The labor market is constantly evolving, spurred on by new technological demands and changing workforce demographics. In the past, generational differences were more or less negligible, but hiring in the internet age has forced recruiters to pay closer attention to the unique characteristics and core competencies that young workers bring to the table. In 2016, millennials became the largest generation in the labor force, accounting for around 35 percent of all active workforce participants in the U.S., according to the Pew Research Center. This shift in demographics is already reshaping how companies operate, as highlighted by a recent study from the large freelancing website, Upwork.
Key findings from Upwork's labor force study
In early March, Upwork released the results of its third annual "Future Workforce Report," which examined the specific generational impacts that younger managers are having on modern business operations and professional environments. The study explored the hiring behaviors of over 1,000 American-based managers to understand how millennial and Gen Z workers differ from their older peers — Upwork's research found that 48 percent of younger generation managers are working at the director-level or higher, which suggests they already have significant influence on workforce planning. To get an idea for how this young demographic is shaping the workplaces of the future, let's take a look at some of the study's key findings:
- Remote work is quickly becoming the new norm: Rapid advancements in personal computers and mobile devices have opened up new opportunities for remote work across a wide range of industries. Around 69 percent of younger generation managers oversee team members who are allowed to work remotely and are 28 percent more likely to utilize remote workers than their baby boomer counterparts, per Upwork's research. Additionally, the study projected that close to 73 percent of all professional teams will have at least one remote worker by 2028.
- Reskilling opportunities are increasingly important: Workflow automation and tech integration have increased the demand for new skill development and training opportunities within modern professional environments. However, younger generation managers are nearly three times more likely to hold individual employees responsible for their own reskilling, whereas 9 out of 10 Baby Boomers believe that employers should drive these improvement opportunities.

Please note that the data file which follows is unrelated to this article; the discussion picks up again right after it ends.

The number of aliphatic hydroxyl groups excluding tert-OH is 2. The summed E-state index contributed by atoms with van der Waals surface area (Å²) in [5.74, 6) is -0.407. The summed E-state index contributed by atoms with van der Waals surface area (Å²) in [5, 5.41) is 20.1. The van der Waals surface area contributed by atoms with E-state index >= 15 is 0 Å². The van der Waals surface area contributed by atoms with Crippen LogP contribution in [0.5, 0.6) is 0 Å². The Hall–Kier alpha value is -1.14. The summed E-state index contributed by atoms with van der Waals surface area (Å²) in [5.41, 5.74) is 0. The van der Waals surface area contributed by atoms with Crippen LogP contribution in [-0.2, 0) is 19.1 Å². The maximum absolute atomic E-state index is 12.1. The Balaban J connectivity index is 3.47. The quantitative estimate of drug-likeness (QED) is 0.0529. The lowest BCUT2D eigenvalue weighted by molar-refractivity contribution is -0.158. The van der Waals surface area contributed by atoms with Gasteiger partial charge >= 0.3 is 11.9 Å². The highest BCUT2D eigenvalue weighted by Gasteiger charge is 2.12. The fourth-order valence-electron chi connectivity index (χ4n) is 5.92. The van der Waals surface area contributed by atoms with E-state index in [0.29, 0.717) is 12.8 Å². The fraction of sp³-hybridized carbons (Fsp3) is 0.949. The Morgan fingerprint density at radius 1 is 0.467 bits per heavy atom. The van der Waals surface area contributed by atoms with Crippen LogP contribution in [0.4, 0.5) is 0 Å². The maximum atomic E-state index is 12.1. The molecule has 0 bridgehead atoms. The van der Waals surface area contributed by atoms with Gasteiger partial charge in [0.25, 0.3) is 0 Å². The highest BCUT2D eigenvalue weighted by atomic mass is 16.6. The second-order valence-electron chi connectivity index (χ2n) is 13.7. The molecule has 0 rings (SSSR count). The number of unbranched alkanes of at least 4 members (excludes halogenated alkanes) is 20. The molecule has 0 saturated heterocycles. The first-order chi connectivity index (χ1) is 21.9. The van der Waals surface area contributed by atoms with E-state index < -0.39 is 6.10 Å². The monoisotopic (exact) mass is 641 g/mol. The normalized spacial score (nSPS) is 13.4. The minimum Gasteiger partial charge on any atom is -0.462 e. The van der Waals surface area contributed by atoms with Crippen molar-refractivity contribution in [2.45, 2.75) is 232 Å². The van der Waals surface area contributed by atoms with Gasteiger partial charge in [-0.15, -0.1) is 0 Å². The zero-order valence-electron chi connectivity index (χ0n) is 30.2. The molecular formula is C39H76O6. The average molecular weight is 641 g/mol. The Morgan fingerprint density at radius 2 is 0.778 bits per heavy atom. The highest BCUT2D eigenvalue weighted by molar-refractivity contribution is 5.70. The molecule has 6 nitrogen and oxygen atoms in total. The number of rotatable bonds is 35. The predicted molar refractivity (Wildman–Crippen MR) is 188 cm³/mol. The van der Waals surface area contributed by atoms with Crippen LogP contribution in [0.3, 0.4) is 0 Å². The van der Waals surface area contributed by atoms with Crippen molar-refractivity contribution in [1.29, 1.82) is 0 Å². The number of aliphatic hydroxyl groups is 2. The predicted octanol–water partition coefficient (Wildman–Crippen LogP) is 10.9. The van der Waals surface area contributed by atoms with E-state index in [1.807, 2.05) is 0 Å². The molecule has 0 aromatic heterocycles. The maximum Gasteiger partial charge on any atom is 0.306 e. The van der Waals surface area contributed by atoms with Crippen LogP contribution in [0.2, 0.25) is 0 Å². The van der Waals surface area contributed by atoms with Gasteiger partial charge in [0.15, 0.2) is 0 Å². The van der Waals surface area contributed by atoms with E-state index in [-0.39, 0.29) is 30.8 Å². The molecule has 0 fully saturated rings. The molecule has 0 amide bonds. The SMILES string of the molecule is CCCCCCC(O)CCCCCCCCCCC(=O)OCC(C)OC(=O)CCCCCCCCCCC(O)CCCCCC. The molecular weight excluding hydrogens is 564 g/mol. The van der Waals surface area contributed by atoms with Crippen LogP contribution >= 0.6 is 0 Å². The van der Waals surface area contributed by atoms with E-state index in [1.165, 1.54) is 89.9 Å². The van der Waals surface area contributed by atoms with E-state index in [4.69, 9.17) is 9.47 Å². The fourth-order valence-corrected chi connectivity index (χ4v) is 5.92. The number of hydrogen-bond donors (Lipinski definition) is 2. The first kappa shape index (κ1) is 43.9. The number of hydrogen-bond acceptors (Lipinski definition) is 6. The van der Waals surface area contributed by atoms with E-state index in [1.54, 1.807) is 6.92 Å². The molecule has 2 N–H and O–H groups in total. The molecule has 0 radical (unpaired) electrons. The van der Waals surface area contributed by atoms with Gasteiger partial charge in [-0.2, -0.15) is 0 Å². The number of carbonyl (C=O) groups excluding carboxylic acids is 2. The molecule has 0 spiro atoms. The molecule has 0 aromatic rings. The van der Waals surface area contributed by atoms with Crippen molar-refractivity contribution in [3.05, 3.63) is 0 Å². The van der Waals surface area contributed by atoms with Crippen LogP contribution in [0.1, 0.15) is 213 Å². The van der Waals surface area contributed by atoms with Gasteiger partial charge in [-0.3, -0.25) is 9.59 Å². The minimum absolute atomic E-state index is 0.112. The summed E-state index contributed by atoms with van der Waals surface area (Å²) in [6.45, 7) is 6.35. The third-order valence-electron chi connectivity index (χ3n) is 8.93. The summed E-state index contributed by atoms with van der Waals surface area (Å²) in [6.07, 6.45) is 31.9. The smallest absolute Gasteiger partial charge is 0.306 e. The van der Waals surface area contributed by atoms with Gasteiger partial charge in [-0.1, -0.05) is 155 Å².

- Workforce planning is a top priority: Effective hiring practices seek to identify and address the gaps between a company's present workforce and its future operational needs. Job applicants that are adaptable and willing to learn can bring a lot of value to an organization, which partially accounts for why younger generation managers are three times more likely to prioritize future workforce planning and operational agility, according to Upwork's report. What's more, millennial and Gen Z managers are nearly twice as likely to have made notable progress toward developing a flexible talent acquisition strategy.
- Freelancers are being utilized at a higher rate: While internal skill development is a chief concern for most young managers, the use of freelance workers is becoming increasingly common. Upwork's study revealed that millennial and Gen Z managers are more than twice as likely to have expanded their use of freelancers in the past few years compared to baby boomers. The report found that productivity gains, specialized skill access and cost efficiencies are the leading drivers of this trend.
With more millennial and Gen Z workers joining the labor force each day, recruiters have been forced to reevaluate their hiring practices and develop new approaches for attracting the next generation of employees. Young managers have proven to be an indispensable resource for these important tasks — their insight has helped companies embrace operational innovation and lay the groundwork for the occupational landscape for years to come.